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Ultrasensitive solution-cast quantum dot photodetectors

Abstract

Solution-processed electronic1 and optoelectronic2,3,4,5 devices offer low cost, large device area, physical flexibility and convenient materials integration compared to conventional epitaxially grown, lattice-matched, crystalline semiconductor devices. Although the electronic or optoelectronic performance of these solution-processed devices is typically inferior to that of those fabricated by conventional routes, this can be tolerated for some applications in view of the other benefits. Here we report the fabrication of solution-processed infrared photodetectors that are superior in their normalized detectivity (D*, the figure of merit for detector sensitivity) to the best epitaxially grown devices operating at room temperature. We produced the devices in a single solution-processing step, overcoating a prefabricated planar electrode array with an unpatterned layer of PbS colloidal quantum dot nanocrystals. The devices showed large photoconductive gains with responsivities greater than 103 A W-1. The best devices exhibited a normalized detectivity D* of 1.8 × 1013 jones (1 jones = 1 cm Hz1/2 W-1) at 1.3 µm at room temperature: today's highest performance infrared photodetectors are photovoltaic devices made from epitaxially grown InGaAs that exhibit peak D* in the 1012 jones range at room temperature, whereas the previous record for D* from a photoconductive detector lies at 1011 jones. The tailored selection of absorption onset energy through the quantum size effect, combined with deliberate engineering of the sequence of nanoparticle fusing and surface trap functionalization, underlie the superior performance achieved in this readily fabricated family of devices.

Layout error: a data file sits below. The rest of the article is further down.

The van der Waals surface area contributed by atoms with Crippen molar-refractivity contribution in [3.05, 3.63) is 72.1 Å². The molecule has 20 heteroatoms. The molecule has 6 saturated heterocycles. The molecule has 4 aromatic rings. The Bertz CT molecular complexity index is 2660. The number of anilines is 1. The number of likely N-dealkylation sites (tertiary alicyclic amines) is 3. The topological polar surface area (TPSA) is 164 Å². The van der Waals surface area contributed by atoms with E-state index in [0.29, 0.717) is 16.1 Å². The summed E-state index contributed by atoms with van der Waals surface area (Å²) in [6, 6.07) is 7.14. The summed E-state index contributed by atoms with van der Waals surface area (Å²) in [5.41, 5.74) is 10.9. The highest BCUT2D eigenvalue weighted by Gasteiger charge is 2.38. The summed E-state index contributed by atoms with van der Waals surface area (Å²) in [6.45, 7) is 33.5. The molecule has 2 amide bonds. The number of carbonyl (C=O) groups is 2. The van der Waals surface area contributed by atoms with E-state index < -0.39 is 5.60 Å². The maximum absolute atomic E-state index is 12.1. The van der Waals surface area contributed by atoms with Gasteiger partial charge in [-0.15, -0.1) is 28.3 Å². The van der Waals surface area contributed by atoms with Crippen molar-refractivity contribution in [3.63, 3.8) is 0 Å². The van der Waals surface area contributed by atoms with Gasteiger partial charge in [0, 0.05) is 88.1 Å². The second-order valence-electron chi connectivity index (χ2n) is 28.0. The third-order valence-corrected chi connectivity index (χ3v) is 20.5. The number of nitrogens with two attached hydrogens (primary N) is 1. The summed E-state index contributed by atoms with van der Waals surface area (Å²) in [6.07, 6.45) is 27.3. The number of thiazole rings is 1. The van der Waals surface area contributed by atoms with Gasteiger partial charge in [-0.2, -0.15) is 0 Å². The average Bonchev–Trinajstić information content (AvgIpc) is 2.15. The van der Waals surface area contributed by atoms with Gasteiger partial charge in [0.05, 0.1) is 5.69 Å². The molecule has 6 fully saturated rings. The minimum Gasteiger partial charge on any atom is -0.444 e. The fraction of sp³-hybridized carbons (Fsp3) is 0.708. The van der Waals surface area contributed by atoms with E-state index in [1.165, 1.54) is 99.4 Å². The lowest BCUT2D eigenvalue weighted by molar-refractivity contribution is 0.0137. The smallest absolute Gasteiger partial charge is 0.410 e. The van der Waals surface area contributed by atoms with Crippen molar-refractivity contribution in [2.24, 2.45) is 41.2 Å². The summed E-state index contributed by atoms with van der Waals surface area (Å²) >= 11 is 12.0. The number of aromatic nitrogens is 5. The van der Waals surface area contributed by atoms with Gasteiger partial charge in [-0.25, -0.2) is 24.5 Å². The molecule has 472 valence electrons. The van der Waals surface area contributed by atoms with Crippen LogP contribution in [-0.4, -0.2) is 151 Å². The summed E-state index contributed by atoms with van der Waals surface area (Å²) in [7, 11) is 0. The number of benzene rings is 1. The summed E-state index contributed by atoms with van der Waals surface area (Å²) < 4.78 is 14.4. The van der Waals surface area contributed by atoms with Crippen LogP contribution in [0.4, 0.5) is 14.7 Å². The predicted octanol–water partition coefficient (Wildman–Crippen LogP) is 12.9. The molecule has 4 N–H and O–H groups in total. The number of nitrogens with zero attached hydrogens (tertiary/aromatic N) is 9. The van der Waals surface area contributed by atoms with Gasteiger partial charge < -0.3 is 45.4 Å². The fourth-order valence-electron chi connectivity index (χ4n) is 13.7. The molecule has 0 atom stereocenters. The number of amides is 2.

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Figure 1: Device structure and electro-optic characteristics for device classes investigated.
Figure 2: Noise characteristics and resultant normalized detectivity of the different device classes investigated.
Figure 3: Photodetector performance characteristics of the highest-sensitivity class of devices.

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Acknowledgements

We thank D. Grozea and Z. H. Lu for XPS, E. Istrate for discussions, and V. Sukhovatkin for assistance in optical measurements. This research was supported by the Natural Sciences and Engineering Research Council (NSERC) of Canada, the Canada Foundation for Innovation, the Province of Ontario, and the Canada Research Chairs programme.

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Correspondence to Edward H. Sargent.

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Konstantatos, G., Howard, I., Fischer, A. et al. Ultrasensitive solution-cast quantum dot photodetectors. Nature 442, 180–183 (2006). https://doi.org/10.1038/nature04855

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